http://www.4guysfromrolla.com/webtech/042606-1.shtml

The only thing I'm trying to figure out is how to use this to both sort my result set DESC AND implement search functionality..

p.ProcessID >= @FirstID AND
p.IsDeleted = 0 AND
p.ProcessID = ISNULL(@ProcessID, p.ProcessID) AND
i.VendorID = ISNULL(@VendorID, i.VendorID) AND
etc.

jB
5/21/2007 2:53 PM | John Bonds
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# re: Efficient paging of recordsets: SQL Server 2000

JB -- keep your sorting and your filtering separate; you can use a derived table to help you.

i.e.,

select x.*
from
( your filtered select here .... )x
where
... your paging condition here ....
order by
....

5/21/2007 2:58 PM | Jeff
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# re: Efficient paging of recordsets: SQL Server 2000

Thanks, I tryed this aproach, but the grid view custom paging also requires the number of rows and I couldn't find a way to get that because of rowcount and making the count before was even more expensive than the temp table.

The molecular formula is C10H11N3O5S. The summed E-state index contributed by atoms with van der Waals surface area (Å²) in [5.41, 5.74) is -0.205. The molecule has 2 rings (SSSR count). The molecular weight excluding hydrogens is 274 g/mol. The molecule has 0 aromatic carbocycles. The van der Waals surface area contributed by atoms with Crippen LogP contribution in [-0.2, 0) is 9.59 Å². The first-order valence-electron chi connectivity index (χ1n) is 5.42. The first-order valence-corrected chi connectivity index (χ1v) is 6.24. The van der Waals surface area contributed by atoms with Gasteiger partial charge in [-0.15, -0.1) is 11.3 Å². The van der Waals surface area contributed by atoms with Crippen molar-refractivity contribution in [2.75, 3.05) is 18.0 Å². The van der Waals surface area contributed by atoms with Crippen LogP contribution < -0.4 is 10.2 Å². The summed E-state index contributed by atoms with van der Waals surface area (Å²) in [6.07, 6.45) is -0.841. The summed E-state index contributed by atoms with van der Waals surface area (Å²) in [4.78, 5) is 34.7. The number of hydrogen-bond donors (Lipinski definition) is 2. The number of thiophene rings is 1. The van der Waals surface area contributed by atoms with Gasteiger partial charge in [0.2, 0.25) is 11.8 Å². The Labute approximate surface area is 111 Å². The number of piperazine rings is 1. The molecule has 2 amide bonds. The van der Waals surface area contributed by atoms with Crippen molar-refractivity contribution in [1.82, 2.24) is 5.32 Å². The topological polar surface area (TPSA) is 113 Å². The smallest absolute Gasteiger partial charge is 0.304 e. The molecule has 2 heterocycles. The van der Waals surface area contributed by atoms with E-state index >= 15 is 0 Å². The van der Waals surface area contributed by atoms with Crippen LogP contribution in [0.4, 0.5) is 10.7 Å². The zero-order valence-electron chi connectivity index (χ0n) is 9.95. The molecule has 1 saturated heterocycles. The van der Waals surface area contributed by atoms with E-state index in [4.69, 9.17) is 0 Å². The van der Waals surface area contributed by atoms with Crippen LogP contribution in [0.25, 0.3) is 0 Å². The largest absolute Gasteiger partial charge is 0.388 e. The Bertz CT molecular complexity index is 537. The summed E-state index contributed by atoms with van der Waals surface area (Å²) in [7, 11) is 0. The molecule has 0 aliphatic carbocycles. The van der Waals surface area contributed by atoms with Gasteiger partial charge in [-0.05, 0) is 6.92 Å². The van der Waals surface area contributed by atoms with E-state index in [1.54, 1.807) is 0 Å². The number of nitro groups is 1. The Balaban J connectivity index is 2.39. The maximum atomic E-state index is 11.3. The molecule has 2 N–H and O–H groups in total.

By the way, I think you avoid using the temp table 'cause the table you use has a consecutive id, my table does'nt have that consecutive Id, so I think it's impossible to avoid the temp table unless we had something like Oracle's rownumber.
Any way, we all should be in SQL Svr 2005 by now. I f we are into this yet, is becaue our IT departments havn't decided to change yet. :(
Bye.
6/8/2007 5:32 PM | Ernesto
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# re: Efficient paging of recordsets: SQL Server 2000

does not matter what you assign to the rowcount, the select will always return the transdate and id of the first row in the table.
9/7/2008 12:27 PM | rüya tabiri
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# re: Efficient paging of recordsets: SQL Server 2000

does not matter what you assign to the rowcount, the select will always return the transdate and id of the first row in the table.

Thank
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# re: Efficient paging of recordsets: SQL Server 2000